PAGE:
Turn on a flashlight without relay

Is posible?
I would like turn on/off my flashlight with a sensor motion PIR, but I have not any relay.
The flashlight has two batteries type AA, can I connect/controler it at my arduino by an "alternative mode" ? :smiley:

Regards

You need a relay, transistor, or MOSFET. The Arduino cannot “power” much more than a standard LED, nor can it directly control or switch power.

2 aa batteries? Must be small, use a multimeter measure it's current .

Would it be fair to ask if you KNOW how to use transistors or mosfets ? (the obvious conclusion is NO because you immediately thought of a relay and to most of us, the thought of using a relay to turn on and off a little tiny AA battery flashlight is ludicrous, if not ridiculous when you can use a $ 0.60 2n2222
transistor.)

2N2222

Using a 2N2222 is pretty silly as well since it will result in a whopping 23% loss in battery voltage at the light source due to its voltage drop.

Get yourself a nice n-channel mosfet for only thirty cents more right here. Then you can learn all about how to connect it up here.

avr_fred:
Using a 2N2222 is pretty silly as well since it will result in a whopping 23% loss in battery voltage at the light source due to its voltage drop.

Get yourself a nice n-channel mosfet for only thirty cents more right here. Then you can learn all about how to connect it up here.

The voltage drop across a mosfet is lower? I really do have little experience with fets, except replacing them when they die…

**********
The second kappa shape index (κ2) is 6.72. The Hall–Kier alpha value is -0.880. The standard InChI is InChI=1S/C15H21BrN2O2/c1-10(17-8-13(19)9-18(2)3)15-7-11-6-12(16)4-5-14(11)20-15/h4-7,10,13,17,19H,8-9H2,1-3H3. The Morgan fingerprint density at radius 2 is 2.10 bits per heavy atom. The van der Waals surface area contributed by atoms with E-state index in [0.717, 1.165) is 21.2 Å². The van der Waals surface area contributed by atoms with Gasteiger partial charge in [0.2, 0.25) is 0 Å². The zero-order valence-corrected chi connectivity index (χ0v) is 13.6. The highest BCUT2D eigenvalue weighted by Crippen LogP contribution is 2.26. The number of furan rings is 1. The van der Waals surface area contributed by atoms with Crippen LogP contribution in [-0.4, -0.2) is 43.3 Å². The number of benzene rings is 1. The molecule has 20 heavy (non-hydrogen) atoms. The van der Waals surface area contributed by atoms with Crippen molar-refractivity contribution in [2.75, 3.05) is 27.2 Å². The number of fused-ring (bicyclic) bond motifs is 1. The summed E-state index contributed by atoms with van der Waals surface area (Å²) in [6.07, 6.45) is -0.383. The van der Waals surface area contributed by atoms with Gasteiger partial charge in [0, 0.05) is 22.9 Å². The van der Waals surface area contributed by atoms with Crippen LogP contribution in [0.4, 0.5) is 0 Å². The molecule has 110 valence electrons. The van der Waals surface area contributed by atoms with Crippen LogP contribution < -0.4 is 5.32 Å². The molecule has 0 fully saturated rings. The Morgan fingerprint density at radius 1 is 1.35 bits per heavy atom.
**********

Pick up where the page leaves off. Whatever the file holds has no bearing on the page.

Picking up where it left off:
Take a 12v supply, 2v across the led, the rest is split between resistor and transistor, if I place a 1ohm sense resistor, most of the voltage drop comes from the transistor, fet or otherwise …

The voltage drop would be similar, since low 1
watt leds run on a couple of volts… you’d need to also drive the fet at a higher voltage than say the 2n2222 causing more wasted heat from the fet…

Maybe I completely miss understand how a fet can be less of a voltage drop. When your circuit runs only 2aa batteries

A transistor has a saturation voltage, that is an emitter / collector voltage, it is largley indipendant of current. A FET has a saturation resistance so to speak, that is the resistance between drain and source. This produces a voltage that is proportional to the current, as in ohms law.

Using a FET on a 3V3 system is tricky because not many FETs can actually fully switch on at such a low voltage.

Grumpy_Mike:
Using a FET on a 3V3 system is tricky because not many FETs can actually fully switch on at such a low voltage.

Let's assume he is not using a 3V3 system.

Using a 2N2222 is pretty silly as well

not as silly as using a relay. 2n2222’s are dirt cheap and much more available anywhere than mosfets , but
I agree a mosfet has some advantages but the 2n2222 is plug and play as a current sink. It’s maybe $1 if
you don’t know where to get them cheap and basically available everywhere. That’s all I will say on that subject.